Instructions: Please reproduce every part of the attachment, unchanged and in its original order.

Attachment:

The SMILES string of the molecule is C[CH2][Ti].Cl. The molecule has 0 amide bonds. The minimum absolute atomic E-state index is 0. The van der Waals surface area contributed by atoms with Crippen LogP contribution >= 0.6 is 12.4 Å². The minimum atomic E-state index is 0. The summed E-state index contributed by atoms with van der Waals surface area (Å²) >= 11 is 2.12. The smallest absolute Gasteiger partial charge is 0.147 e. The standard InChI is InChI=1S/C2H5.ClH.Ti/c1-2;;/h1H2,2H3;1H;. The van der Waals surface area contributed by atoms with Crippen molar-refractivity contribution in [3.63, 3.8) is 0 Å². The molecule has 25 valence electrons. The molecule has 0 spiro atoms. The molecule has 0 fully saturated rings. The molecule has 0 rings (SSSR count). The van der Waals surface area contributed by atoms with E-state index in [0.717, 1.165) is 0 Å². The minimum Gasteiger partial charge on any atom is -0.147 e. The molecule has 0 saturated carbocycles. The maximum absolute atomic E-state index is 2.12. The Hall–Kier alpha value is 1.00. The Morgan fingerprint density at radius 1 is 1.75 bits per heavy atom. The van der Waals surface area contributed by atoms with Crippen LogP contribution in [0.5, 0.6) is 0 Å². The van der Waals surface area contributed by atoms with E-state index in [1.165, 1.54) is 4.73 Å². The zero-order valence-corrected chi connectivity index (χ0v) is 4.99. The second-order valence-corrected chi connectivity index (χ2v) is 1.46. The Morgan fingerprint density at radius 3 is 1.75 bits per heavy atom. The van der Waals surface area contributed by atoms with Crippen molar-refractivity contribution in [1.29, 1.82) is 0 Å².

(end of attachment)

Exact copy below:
The SMILES string of the molecule is C[CH2][Ti].Cl. The molecule has 0 amide bonds. The minimum absolute atomic E-state index is 0. The van der Waals surface area contributed by atoms with Crippen LogP contribution >= 0.6 is 12.4 Å². The minimum atomic E-state index is 0. The summed E-state index contributed by atoms with van der Waals surface area (Å²) >= 11 is 2.12. The smallest absolute Gasteiger partial charge is 0.147 e. The standard InChI is InChI=1S/C2H5.ClH.Ti/c1-2;;/h1H2,2H3;1H;. The van der Waals surface area contributed by atoms with Crippen molar-refractivity contribution in [3.63, 3.8) is 0 Å². The molecule has 25 valence electrons. The molecule has 0 spiro atoms. The molecule has 0 fully saturated rings. The molecule has 0 rings (SSSR count). The van der Waals surface area contributed by atoms with E-state index in [0.717, 1.165) is 0 Å². The minimum Gasteiger partial charge on any atom is -0.147 e. The molecule has 0 saturated carbocycles. The maximum absolute atomic E-state index is 2.12. The Hall–Kier alpha value is 1.00. The Morgan fingerprint density at radius 1 is 1.75 bits per heavy atom. The van der Waals surface area contributed by atoms with Crippen LogP contribution in [0.5, 0.6) is 0 Å². The van der Waals surface area contributed by atoms with E-state index in [1.165, 1.54) is 4.73 Å². The zero-order valence-corrected chi connectivity index (χ0v) is 4.99. The second-order valence-corrected chi connectivity index (χ2v) is 1.46. The Morgan fingerprint density at radius 3 is 1.75 bits per heavy atom. The van der Waals surface area contributed by atoms with Crippen molar-refractivity contribution in [1.29, 1.82) is 0 Å².